A big thank you to everyone who came and launched Love Songs of the Revolution into the stratosphere on Saturday. We had a standing-room-only crowd at the LA Central Library, and Skylight Books sold every book they brought with them.
If you weren't able to buy a copy, you can order it from your favorite local indie bookstore. You can always buy it online as well. It's also available as an ebook or handmade art edition.
Here are a few photos from the festivities.
Photos by Melissa Wall
How to research Lithuania
My essay on how I did research on Lithuania and its history for Love Songs of the Revolution is now available at Necessary Fiction.
There's a small town, a brown dog, mushrooms, an English-Russian dictionary on disarmament and much more.
Click to read the essay now.
It's exciting to see my book set in Lithuania getting some attention from a newspaper in the Baltic region. The Baltic Times is an English-language paper based in Tallinn, the capital of Estonia, with offices in Riga, Latvia, and Vilnius, Lithuania. They've just run a terrific review by Jonathan Brown of Love Songs of the Revolution. Brown is an Irish journalist based in Nablus who writes about Palestine and the Baltics. He's also a periodic editor at The Baltic Times.
Brown read the book through the lens of its historical and political context, which is what sets his review apart. A pivotal event in the novel is the massive Baltic Way demonstration that took place on August 23, 1989. Few people outside of the region are familiar with the demonstration and its historical importance. Brown describes it this way:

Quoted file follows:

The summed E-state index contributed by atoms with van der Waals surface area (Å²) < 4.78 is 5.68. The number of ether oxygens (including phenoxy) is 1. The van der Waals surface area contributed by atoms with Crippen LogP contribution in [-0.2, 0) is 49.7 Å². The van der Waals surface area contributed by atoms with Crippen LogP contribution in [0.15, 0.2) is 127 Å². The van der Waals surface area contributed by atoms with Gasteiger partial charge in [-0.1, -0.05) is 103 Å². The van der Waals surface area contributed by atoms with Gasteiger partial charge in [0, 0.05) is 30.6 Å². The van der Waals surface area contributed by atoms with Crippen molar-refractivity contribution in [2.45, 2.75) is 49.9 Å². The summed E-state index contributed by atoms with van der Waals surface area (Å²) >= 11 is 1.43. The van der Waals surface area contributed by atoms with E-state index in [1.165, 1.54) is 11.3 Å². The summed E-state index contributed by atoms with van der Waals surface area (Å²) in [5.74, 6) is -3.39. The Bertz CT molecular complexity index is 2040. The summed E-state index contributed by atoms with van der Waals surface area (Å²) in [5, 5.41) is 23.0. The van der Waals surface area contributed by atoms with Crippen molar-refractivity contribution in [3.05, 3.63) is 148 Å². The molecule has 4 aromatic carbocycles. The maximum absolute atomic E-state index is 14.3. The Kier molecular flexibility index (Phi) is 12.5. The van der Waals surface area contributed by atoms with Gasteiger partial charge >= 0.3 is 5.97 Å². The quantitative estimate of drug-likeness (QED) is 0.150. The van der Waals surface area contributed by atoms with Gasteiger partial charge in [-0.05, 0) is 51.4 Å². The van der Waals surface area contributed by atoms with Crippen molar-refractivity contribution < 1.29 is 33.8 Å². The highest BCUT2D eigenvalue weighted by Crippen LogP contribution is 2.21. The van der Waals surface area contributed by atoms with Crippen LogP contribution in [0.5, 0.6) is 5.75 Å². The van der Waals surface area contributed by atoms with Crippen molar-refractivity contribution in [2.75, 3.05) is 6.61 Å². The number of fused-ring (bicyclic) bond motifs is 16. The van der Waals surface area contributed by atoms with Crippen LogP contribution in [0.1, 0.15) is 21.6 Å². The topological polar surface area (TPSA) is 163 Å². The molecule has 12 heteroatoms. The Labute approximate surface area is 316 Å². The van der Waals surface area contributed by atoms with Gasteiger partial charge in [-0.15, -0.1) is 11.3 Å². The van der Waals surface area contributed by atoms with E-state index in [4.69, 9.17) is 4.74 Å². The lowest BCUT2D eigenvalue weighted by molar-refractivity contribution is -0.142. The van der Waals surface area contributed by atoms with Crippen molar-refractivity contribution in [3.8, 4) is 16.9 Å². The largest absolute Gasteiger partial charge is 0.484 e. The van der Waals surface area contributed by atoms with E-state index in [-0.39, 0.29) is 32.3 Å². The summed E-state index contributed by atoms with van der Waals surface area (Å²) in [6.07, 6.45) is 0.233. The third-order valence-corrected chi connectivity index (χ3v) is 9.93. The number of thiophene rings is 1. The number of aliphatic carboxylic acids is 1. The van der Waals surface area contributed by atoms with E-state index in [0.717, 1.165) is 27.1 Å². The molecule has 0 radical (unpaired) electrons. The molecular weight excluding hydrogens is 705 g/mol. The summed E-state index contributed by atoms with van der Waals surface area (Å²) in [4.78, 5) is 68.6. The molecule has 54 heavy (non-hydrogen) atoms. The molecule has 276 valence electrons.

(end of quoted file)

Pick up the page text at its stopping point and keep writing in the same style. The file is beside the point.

"The Baltic Way triumphed because a multitude of voices became one. United by song, hands, and political ambition, the Baltics formed an immutable force for peace and independence."
He calls the book a "Soviet whodunit," and writes about how, at the end of the Cold War, the West viewed and even exoticized the East:
"What compelled journalists in droves to the Baltic States and Eastern Europe after independence and the fall of the Soviet Union? Certainly, there was a voyeuristic allure in lifting the veil or 'curtain.' Mostly though, wasn’t it about seeing a world where the West’s political morals were turned upside down? Wasn’t it about seeing a world where corruption goes unchecked, the bad guys don’t go to jail, and the good guys lose out? It’s exactly this political climate that Mauldin coolly and impressively puts on display in 'Love Songs.'"
While covering the politics, Brown also gets to the poetics. What more can an author hope for from any reader?
"Entanglements aside, the mystery slides sleekly from one suspense, emotional pang, or clue to another, ensuring impeccable timing and delivery. In this, Mauldin’s prose and poise equals that of the highest calibre mystery writing. The book calls to be picked up, even if it’s put down. Poetic gems glitter throughout. Mauldin is sensitive to detail and nuance, her prose is always vivid and alive."
You can read the review now or download it for later perusal.
Looking for your next book to read? I can recommend all these great indie press books.